In quake, barrels became quarter-ton projectiles

Published on NewsOK Modified: August 30, 2014 at 9:36 am •  Published: August 30, 2014

NAPA, Calif. (AP) — Napa Valley's seismically reinforced winery buildings generally held up to the largest earthquake to hit Northern California in a quarter-century, but the precious wine piled inside often did not.

In winery after winery, oak wine barrels stacked high and weighing more than a quarter-ton each came cascading down, renewing worries about a lightly regulated threat to safety in fault-riddled wine country.

Vintner Richard Ward, in his south Napa Valley winery in the hours after the Aug. 24 magnitude-6.0 quake to help workers re-stack barrels, was one of many to say the time of the quake — 3:20 a.m. — limited casualties.

Authorities say falling debris seriously injured three people, none apparently at wineries that were then mostly unstaffed.

Had the quake happened one day later, Ward said, gesturing as workers used forklifts to right toppled empty barrels at his Saintsbury vineyard, "this place would have been full of people" working on this year's harvest.

Napa Valley's roughly 500 wineries still are compiling financial estimates for the quake's impact, spokeswoman Cate Conniff of the Napa Valley Vintners trade group said. The most commonly reported damage was the fallen stacks of wine barrels.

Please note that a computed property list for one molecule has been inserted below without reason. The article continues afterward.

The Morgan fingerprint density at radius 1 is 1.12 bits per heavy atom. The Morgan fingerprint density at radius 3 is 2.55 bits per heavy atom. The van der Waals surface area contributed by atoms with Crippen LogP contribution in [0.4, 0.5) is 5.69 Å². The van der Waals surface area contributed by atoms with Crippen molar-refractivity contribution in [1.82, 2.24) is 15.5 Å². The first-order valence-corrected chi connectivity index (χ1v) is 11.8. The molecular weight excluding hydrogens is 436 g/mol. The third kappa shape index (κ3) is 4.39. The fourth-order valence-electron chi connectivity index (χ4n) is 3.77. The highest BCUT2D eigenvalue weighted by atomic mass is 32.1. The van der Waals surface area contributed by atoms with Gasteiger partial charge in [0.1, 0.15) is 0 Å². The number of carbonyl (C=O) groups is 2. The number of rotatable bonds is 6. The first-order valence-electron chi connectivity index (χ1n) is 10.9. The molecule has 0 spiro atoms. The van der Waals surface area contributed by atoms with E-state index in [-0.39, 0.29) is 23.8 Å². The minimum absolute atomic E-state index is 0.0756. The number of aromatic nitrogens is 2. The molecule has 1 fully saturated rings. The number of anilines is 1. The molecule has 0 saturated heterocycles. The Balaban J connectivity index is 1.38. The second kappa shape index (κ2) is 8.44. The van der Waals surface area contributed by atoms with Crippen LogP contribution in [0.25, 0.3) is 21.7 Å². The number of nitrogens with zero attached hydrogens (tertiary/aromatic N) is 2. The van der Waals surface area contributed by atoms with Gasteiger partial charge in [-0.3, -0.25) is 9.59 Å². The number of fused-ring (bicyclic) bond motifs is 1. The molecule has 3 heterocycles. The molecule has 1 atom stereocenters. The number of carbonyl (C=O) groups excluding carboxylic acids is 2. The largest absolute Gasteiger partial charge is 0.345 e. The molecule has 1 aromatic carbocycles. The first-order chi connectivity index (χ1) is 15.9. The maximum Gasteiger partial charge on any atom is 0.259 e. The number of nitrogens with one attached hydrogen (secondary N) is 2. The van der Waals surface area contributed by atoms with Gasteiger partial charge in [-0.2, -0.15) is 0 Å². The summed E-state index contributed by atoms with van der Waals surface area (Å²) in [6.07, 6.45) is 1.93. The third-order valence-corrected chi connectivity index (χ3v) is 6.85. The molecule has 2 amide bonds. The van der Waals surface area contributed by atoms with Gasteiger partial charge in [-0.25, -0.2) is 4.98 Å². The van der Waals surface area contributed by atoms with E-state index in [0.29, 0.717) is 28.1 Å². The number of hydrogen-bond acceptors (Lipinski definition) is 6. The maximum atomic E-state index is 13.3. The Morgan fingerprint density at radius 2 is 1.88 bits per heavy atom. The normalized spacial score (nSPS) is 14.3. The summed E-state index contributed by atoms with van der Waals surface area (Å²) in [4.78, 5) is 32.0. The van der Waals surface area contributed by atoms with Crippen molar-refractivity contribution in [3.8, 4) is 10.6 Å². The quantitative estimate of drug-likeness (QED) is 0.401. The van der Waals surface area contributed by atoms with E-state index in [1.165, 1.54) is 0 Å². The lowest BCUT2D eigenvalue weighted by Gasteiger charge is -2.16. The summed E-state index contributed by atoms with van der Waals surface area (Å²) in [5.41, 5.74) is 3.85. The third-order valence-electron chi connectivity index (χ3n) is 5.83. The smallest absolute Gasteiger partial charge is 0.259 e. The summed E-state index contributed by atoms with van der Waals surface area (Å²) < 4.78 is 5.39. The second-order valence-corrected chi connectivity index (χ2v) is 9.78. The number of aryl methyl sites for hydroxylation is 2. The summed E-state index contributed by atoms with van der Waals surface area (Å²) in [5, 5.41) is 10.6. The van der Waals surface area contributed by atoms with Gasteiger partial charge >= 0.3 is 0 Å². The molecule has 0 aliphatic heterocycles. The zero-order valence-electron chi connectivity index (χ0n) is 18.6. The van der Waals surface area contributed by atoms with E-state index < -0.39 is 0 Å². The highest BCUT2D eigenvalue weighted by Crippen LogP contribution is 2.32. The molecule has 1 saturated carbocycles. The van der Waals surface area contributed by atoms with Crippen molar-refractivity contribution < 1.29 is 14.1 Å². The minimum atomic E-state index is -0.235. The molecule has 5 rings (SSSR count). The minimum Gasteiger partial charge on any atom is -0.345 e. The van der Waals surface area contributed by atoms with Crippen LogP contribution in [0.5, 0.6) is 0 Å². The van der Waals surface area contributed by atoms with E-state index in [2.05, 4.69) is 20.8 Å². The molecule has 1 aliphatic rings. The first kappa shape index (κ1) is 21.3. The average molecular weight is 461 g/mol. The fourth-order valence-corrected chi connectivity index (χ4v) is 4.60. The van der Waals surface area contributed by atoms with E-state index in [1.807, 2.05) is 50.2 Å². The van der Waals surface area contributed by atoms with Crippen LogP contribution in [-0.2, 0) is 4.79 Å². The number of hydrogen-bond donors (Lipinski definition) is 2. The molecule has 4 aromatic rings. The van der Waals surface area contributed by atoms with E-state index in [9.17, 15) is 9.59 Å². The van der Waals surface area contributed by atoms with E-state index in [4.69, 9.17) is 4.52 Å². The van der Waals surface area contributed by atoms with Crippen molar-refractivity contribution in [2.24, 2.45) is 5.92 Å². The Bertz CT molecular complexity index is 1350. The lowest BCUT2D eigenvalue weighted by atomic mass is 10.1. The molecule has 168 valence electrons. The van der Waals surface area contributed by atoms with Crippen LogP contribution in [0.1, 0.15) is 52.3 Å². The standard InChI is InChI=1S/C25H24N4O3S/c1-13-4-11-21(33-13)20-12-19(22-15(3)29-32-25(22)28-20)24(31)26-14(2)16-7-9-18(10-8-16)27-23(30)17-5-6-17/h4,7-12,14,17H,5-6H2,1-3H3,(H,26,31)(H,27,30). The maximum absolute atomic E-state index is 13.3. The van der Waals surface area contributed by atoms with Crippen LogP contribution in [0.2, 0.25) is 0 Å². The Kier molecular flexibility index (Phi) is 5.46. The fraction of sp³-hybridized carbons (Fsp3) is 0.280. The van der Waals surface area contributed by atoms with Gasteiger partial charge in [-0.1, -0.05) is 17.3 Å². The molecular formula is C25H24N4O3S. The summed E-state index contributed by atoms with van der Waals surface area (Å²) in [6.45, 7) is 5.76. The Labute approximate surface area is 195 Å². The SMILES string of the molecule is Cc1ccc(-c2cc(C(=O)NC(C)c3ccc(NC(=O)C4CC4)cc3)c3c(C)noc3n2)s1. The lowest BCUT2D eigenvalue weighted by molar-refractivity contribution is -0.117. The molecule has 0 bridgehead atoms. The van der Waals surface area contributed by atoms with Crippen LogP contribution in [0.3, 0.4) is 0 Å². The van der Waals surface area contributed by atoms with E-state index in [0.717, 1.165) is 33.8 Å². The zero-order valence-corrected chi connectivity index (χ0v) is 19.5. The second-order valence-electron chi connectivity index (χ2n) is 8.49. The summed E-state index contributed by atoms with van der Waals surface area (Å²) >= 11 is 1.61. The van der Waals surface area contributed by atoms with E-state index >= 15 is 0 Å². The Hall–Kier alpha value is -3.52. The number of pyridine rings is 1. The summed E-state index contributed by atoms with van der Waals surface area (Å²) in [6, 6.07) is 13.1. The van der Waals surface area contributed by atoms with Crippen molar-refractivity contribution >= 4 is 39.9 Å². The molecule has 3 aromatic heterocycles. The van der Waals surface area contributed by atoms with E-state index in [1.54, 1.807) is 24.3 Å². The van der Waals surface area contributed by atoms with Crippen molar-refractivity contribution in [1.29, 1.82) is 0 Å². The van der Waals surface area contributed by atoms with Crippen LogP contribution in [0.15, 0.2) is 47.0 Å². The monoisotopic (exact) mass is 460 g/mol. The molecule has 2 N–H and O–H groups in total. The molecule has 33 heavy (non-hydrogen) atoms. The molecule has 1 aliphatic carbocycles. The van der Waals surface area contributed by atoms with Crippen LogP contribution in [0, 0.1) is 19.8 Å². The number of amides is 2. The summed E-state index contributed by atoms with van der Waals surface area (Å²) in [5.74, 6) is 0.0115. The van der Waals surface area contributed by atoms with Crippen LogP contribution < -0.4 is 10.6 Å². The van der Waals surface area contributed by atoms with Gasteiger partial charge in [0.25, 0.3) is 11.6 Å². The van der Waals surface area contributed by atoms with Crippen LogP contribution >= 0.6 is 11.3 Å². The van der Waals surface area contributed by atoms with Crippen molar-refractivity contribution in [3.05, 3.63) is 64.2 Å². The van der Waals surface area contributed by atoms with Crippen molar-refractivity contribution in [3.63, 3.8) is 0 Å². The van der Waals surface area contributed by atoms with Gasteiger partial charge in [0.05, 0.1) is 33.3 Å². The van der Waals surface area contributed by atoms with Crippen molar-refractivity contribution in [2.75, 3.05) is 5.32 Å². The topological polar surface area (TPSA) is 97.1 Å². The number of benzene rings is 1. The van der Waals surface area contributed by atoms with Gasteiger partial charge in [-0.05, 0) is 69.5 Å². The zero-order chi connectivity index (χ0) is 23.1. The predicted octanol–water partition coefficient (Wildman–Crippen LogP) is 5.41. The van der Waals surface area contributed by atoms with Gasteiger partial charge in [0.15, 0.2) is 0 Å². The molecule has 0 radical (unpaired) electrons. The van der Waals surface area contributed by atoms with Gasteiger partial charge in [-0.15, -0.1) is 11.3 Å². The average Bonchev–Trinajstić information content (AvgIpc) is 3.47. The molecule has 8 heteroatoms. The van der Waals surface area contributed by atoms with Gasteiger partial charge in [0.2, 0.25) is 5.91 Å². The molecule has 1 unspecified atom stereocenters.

The barrels each hold the equivalent of 25 cases of wine. At some wineries and wine-storage centers after the quake, spilled wine from broken barrels pooled over workers' feet and ran under doors to puddle on streets and sidewalks.

Wine barrel storage sites, which can hold thousands of barrels belonging to many owners, said they too were still assessing the loss, but numerous full wine barrels had spilled to the ground in some.

Beyond general worker safety rules, state officials say there are no specific regulations addressing wine barrel stacks, which a 2004 report by the Oakland-based Earthquake Engineer Research Institute said pose "significant threats to life and property."

In a few wineries with tasting rooms among the barrel stacks, tourists could have been in harm's way as well.

Materials in workplaces are supposed to be secured, but there are no specific state laws or regulations covering wine barrel stacks, said Peter Melton, a spokesman for the California state division of occupational safety and health.

OSHA inspectors tended to see such stack collapses as inevitable in a large temblor, Melton said, and no wineries have been cited in the latest quake. "I don't think they (barrel racks) were designed for an earthquake," he said.

Beyond the economic losses of wine, "the bigger issue is the risk to life safety is profound if it happens during the day," said Joshua Marrow, an earthquake safety specialist who has written on easing the dangers of the stacks for more than a decade.

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